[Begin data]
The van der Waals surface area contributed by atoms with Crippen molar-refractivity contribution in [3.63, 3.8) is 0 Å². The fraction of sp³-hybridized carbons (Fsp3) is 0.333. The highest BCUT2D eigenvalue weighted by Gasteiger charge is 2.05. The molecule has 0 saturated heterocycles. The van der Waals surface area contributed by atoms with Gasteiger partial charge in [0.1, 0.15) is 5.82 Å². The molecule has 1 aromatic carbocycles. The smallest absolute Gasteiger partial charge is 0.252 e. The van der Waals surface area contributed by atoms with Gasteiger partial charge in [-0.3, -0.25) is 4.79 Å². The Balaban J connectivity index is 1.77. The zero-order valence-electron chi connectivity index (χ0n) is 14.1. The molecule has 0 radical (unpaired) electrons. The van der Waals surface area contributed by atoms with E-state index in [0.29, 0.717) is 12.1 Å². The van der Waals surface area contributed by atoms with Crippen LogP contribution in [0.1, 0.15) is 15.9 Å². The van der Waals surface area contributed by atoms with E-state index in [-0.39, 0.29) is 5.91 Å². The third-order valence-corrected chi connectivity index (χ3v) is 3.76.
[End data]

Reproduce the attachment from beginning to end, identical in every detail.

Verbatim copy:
The van der Waals surface area contributed by atoms with Crippen molar-refractivity contribution in [3.63, 3.8) is 0 Å². The fraction of sp³-hybridized carbons (Fsp3) is 0.333. The highest BCUT2D eigenvalue weighted by Gasteiger charge is 2.05. The molecule has 0 saturated heterocycles. The van der Waals surface area contributed by atoms with Gasteiger partial charge in [0.1, 0.15) is 5.82 Å². The molecule has 1 aromatic carbocycles. The smallest absolute Gasteiger partial charge is 0.252 e. The van der Waals surface area contributed by atoms with Gasteiger partial charge in [-0.3, -0.25) is 4.79 Å². The Balaban J connectivity index is 1.77. The zero-order valence-electron chi connectivity index (χ0n) is 14.1. The molecule has 0 radical (unpaired) electrons. The van der Waals surface area contributed by atoms with E-state index in [0.29, 0.717) is 12.1 Å². The van der Waals surface area contributed by atoms with Crippen LogP contribution in [0.1, 0.15) is 15.9 Å². The van der Waals surface area contributed by atoms with E-state index in [-0.39, 0.29) is 5.91 Å². The third-order valence-corrected chi connectivity index (χ3v) is 3.76.